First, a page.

Rachel Doherty | Tweens 2 Teen
If you have a teen that’s losing interest in their sport, here’s four things you can do to keep them active well into their adult years.
I was listening to a podcast the other day. It was an interview the between Rebecca Sparrow and netballer Clare McMenamin. They were talking about keeping girls participating in sport. It’s part of a series Rebecca is doing, with the support of Suncorp for #TeamGirls. You can listen to it here:
“Sports do not build character. They reveal it.” Heywood Broun
It got me thinking about how we can help kids stay in sport beyond their teen years. Research by the Australian Sports Commission shows around 90 percent of children stay active into their mid teens. But there’s a quick drop by the time they leave school.
And the involvement in sport between 18 years and 45 hovers around 65 percent, according to that study. This should mean if we can get our kids to stay involved as they finish school, they’ll have a good chance of continuing with it.
It’s a good idea, but not so easy in practice.
The last few years of school have lots of demands on the time of teenagers. There’s all the study they need to do, along with part-time jobs. Not to mention, catching up with friends, watching Netflix and social media.
But just because it’s hard, doesn’t mean it’s impossible.
Where to start
Given most kids are active in sport in their early teens, there’s a good chance they’re still doing something or have recently stopped. That’s a good starting point to either move into a more social form of the sport they were doing, or try something new.
There’s also the fact that many of their friends will still be playing. Joining in can be much better than waiting for them to get home and jump online.
The rise of active community events is also a good option. Community fun runs, group classes in the park and obstacle courses offer not only the chance to exercise, but plenty of fun while you do it.
The last way you can help teens be more active is simply to do less for them.
Using public transport, a bicycle or walking is far better for their bodies than you drive them. And if your teens are playing sport, it’s also important to have the right attitude to make sure they stay playing.
“Sports are such a great teacher. I think of everything they’ve taught me: camaraderie, humility, how to resolve difference.” Kobe Bryant
Four ways to keep teens playing sport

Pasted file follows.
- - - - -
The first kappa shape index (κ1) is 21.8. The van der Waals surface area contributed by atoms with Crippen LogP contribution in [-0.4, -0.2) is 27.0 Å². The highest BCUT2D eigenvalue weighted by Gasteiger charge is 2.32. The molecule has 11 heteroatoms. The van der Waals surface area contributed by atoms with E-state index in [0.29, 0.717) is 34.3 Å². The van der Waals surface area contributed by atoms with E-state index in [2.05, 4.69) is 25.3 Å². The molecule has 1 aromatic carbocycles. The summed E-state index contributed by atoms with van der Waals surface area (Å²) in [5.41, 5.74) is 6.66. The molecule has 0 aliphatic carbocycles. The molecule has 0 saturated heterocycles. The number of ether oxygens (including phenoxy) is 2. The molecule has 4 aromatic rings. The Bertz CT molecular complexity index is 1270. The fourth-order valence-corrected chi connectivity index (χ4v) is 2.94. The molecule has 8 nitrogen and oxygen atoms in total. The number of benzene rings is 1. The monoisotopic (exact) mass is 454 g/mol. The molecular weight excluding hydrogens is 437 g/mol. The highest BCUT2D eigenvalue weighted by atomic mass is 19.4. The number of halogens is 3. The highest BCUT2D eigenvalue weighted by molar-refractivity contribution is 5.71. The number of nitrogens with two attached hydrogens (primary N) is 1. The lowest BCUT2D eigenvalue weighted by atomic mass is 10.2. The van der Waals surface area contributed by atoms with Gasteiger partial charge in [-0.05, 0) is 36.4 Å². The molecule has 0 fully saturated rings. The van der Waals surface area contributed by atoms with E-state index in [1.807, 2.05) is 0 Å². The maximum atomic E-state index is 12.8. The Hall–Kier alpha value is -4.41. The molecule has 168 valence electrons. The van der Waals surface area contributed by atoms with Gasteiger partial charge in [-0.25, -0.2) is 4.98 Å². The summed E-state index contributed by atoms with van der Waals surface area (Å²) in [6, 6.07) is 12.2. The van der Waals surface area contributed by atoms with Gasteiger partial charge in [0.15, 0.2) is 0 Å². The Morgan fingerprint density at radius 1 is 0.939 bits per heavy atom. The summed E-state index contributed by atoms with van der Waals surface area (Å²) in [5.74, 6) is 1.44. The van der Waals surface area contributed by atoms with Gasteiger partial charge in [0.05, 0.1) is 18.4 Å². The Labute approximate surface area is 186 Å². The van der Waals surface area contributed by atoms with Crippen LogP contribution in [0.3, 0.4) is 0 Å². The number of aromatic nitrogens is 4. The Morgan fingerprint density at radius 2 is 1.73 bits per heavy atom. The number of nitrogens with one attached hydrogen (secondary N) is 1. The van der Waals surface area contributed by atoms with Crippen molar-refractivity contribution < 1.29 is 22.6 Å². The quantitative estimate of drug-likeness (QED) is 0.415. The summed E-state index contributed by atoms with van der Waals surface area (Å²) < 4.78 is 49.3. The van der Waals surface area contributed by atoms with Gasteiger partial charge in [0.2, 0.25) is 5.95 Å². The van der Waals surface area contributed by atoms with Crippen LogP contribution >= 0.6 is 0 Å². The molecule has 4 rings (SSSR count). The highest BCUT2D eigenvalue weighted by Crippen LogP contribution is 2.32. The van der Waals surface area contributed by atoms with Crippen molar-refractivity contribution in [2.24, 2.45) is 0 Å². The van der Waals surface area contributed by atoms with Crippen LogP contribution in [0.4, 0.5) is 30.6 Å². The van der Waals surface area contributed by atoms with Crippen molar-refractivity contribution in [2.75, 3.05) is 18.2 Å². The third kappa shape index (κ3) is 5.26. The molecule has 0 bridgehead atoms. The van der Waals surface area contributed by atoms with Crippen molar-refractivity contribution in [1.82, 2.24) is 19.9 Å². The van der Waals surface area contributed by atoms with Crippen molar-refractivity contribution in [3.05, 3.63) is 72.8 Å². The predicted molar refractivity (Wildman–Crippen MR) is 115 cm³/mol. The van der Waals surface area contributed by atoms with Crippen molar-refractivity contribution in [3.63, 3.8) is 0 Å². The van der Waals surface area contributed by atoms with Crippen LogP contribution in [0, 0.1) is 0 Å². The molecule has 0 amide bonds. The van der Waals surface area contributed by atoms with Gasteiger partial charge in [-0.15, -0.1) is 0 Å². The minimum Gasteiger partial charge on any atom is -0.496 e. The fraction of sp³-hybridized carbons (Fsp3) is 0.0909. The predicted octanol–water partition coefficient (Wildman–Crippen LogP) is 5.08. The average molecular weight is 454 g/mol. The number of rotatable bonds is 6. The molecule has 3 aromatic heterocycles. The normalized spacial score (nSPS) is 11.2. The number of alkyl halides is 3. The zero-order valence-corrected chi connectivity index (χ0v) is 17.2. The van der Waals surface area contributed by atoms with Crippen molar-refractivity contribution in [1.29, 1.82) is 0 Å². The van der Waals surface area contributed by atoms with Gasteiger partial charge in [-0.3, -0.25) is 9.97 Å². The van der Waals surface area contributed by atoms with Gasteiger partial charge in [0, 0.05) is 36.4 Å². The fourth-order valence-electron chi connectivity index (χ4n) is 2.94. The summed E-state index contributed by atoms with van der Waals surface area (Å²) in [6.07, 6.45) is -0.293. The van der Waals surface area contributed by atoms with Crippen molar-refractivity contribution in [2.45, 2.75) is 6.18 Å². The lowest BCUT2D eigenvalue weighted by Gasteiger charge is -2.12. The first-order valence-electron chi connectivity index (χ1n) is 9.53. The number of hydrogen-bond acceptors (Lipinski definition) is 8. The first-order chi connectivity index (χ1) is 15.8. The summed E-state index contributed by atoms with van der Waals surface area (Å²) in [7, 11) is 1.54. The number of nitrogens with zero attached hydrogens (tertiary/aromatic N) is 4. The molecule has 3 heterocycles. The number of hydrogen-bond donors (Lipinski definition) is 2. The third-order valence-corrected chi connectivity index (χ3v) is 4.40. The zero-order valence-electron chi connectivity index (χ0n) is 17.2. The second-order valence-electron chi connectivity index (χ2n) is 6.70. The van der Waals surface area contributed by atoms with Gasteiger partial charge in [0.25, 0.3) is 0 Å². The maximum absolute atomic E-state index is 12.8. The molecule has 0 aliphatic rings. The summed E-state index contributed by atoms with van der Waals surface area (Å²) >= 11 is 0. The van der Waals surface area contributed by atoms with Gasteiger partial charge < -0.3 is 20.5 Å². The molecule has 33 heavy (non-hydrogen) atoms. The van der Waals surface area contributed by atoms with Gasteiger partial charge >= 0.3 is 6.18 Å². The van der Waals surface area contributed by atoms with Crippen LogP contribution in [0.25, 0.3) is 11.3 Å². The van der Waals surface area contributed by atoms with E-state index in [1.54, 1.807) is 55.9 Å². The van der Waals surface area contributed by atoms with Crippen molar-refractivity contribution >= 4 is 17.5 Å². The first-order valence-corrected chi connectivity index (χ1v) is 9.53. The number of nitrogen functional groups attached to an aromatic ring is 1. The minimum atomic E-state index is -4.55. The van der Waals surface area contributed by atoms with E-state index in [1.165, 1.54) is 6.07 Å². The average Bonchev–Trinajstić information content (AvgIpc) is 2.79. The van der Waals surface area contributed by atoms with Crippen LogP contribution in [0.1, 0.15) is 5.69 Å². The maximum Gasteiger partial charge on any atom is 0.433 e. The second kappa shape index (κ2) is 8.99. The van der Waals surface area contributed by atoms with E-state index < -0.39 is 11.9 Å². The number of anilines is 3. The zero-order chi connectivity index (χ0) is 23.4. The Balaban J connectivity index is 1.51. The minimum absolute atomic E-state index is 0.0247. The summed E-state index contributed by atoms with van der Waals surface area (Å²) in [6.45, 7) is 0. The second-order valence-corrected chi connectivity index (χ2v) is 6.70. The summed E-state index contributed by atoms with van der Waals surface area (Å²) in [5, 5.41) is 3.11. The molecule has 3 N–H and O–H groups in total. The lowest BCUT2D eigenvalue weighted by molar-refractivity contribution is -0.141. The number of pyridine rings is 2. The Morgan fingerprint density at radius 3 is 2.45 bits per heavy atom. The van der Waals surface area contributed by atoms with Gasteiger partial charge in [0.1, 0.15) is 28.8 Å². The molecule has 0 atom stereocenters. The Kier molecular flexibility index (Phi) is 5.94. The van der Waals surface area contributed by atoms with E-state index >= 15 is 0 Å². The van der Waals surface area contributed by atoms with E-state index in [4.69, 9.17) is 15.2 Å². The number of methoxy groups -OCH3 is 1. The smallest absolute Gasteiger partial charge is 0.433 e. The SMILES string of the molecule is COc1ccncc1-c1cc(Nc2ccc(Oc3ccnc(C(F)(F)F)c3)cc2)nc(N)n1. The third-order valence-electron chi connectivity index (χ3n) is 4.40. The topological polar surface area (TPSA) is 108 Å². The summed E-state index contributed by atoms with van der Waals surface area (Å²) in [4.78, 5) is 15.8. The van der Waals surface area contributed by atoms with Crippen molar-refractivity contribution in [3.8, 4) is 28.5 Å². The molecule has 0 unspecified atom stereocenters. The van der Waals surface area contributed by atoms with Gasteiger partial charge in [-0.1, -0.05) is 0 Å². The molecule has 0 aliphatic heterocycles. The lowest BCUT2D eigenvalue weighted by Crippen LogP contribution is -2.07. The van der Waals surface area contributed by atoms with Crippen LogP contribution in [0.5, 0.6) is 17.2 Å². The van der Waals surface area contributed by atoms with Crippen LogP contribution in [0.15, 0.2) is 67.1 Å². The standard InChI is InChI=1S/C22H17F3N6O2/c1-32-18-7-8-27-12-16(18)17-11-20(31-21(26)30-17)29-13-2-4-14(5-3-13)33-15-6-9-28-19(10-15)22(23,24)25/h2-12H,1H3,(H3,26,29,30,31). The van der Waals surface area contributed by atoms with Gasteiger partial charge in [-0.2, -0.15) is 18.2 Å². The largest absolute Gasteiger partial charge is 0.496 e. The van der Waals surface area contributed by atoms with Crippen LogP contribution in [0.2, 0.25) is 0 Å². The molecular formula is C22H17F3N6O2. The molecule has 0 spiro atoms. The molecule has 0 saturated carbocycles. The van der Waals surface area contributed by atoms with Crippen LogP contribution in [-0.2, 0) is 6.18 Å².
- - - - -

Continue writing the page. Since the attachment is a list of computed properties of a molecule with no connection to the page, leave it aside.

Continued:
Staying in a sport is a choice teenagers make. As their friends give up and start doing other things, it makes the choice harder to stick around. But we can help them make that choice by doing these four things:
1. Don’t complain
Having kids play sport does come with some downsides. There’s the driving to and from training. The game days and all that extra washing. Active teenagers are always hungry too. But if we make our discomfort too much of an issue, kids will see that as a good reason to quit.
Instead focus on what’s good about them playing sport. Those chats you have in the car on the days they’re in a good mood. Their joy in playing the game and hanging out with their friends. There’s other skills they develop from sport too. Like persevering through the tough times, overcoming challenges and getting along with others.
2. Let sport form their identity, not be it
The teenage years are all about working out who they are. If it’s all wrapped up in their sport, that can be hard when they walk away.
We should always see our kids as more than what they play. And point out other things they’re good at. Don’t let them think that the only time you love them is when they score a goal and make you feel good.
3. Focus on the social benefits, not the competitive ones
There are winners and losers in life, so sport is a good way for kids to learn how to fight fair in that world. But parents who get caught up in their child being the best and pushing them higher often end up burning them out. Just look at some of the bright stars in tennis to see how well that works.
Sport is full of social benefits for teenagers. It might be a different group of friends to those at school, or a place where their faults are less visible. Play those benefits up when you’re talking to your teenager about why you like them playing sport.
4. Don’t criticise
By the time kids are teenagers, they don’t need help in working out what they did wrong in a game or competition. If they can’t work it out themselves, their coach will tell them. Whether it’s their performance, or the effort they put into it, the best thing for us to do is to keep quiet. Kids who feel judged will decide it’s not worth the effort. They need us to be their number one fan, not their harshest critic.
Keeping teens playing sport is about helping them keep some room for it. To see all the things that clamour for their time in perspective and make decisions that keep life balance. We might not always agree with their choices, but if we’ keep encouraging, they should get it right in the long term.
And in the meantime, there’s always a Park Run on Saturday to get them going.